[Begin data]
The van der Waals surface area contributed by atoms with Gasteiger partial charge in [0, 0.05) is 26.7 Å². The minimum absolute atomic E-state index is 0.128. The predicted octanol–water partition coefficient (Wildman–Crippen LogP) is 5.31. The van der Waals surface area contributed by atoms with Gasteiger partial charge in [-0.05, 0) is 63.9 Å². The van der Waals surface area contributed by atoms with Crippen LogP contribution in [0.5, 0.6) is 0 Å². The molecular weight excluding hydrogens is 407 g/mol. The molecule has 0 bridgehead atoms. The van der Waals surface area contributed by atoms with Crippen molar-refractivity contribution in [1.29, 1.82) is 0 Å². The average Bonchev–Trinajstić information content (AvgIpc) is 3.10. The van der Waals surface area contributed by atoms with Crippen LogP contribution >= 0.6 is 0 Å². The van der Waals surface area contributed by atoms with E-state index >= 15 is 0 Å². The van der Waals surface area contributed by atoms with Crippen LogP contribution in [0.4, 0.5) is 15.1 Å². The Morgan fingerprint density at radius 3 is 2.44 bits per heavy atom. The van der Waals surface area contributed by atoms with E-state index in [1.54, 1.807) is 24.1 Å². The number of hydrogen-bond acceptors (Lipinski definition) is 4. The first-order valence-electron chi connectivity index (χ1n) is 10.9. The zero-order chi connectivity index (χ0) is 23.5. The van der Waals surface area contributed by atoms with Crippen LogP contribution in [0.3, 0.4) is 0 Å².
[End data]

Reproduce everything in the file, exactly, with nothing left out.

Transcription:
The van der Waals surface area contributed by atoms with Gasteiger partial charge in [0, 0.05) is 26.7 Å². The minimum absolute atomic E-state index is 0.128. The predicted octanol–water partition coefficient (Wildman–Crippen LogP) is 5.31. The van der Waals surface area contributed by atoms with Gasteiger partial charge in [-0.05, 0) is 63.9 Å². The van der Waals surface area contributed by atoms with Crippen LogP contribution in [0.5, 0.6) is 0 Å². The molecular weight excluding hydrogens is 407 g/mol. The molecule has 0 bridgehead atoms. The van der Waals surface area contributed by atoms with Crippen molar-refractivity contribution in [1.29, 1.82) is 0 Å². The average Bonchev–Trinajstić information content (AvgIpc) is 3.10. The van der Waals surface area contributed by atoms with Crippen LogP contribution >= 0.6 is 0 Å². The van der Waals surface area contributed by atoms with E-state index >= 15 is 0 Å². The van der Waals surface area contributed by atoms with Crippen LogP contribution in [0.4, 0.5) is 15.1 Å². The Morgan fingerprint density at radius 3 is 2.44 bits per heavy atom. The van der Waals surface area contributed by atoms with E-state index in [1.54, 1.807) is 24.1 Å². The number of hydrogen-bond acceptors (Lipinski definition) is 4. The first-order valence-electron chi connectivity index (χ1n) is 10.9. The zero-order chi connectivity index (χ0) is 23.5. The van der Waals surface area contributed by atoms with Crippen LogP contribution in [0.3, 0.4) is 0 Å².